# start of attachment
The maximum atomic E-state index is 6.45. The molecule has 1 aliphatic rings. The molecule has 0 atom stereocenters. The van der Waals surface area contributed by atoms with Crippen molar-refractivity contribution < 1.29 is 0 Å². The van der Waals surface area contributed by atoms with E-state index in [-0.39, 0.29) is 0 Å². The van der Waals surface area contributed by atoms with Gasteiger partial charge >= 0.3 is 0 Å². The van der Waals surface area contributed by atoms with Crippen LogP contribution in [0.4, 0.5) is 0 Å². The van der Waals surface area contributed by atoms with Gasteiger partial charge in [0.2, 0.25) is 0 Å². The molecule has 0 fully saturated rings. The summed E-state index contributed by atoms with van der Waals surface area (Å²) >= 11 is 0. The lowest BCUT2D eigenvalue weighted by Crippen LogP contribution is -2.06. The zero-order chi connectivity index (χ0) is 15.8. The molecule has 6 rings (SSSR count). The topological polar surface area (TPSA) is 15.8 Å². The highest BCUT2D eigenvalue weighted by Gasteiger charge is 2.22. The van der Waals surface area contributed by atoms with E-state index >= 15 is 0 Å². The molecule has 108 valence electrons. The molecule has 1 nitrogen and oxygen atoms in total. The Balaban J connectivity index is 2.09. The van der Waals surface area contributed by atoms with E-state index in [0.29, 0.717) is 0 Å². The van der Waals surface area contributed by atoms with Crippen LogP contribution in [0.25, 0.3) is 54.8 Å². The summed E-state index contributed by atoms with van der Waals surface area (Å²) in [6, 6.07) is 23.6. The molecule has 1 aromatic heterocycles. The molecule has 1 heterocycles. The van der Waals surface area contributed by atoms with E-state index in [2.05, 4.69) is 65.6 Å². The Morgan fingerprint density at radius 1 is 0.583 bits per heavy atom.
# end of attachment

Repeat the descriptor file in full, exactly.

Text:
The maximum atomic E-state index is 6.45. The molecule has 1 aliphatic rings. The molecule has 0 atom stereocenters. The van der Waals surface area contributed by atoms with Crippen molar-refractivity contribution < 1.29 is 0 Å². The van der Waals surface area contributed by atoms with E-state index in [-0.39, 0.29) is 0 Å². The van der Waals surface area contributed by atoms with Gasteiger partial charge >= 0.3 is 0 Å². The van der Waals surface area contributed by atoms with Crippen LogP contribution in [0.4, 0.5) is 0 Å². The van der Waals surface area contributed by atoms with Gasteiger partial charge in [0.2, 0.25) is 0 Å². The molecule has 0 fully saturated rings. The summed E-state index contributed by atoms with van der Waals surface area (Å²) >= 11 is 0. The lowest BCUT2D eigenvalue weighted by Crippen LogP contribution is -2.06. The zero-order chi connectivity index (χ0) is 15.8. The molecule has 6 rings (SSSR count). The topological polar surface area (TPSA) is 15.8 Å². The highest BCUT2D eigenvalue weighted by Gasteiger charge is 2.22. The van der Waals surface area contributed by atoms with E-state index >= 15 is 0 Å². The molecule has 108 valence electrons. The molecule has 1 nitrogen and oxygen atoms in total. The Balaban J connectivity index is 2.09. The van der Waals surface area contributed by atoms with E-state index in [0.29, 0.717) is 0 Å². The van der Waals surface area contributed by atoms with Crippen LogP contribution in [0.25, 0.3) is 54.8 Å². The summed E-state index contributed by atoms with van der Waals surface area (Å²) in [6, 6.07) is 23.6. The molecule has 1 aromatic heterocycles. The molecule has 1 heterocycles. The van der Waals surface area contributed by atoms with E-state index in [2.05, 4.69) is 65.6 Å². The Morgan fingerprint density at radius 1 is 0.583 bits per heavy atom.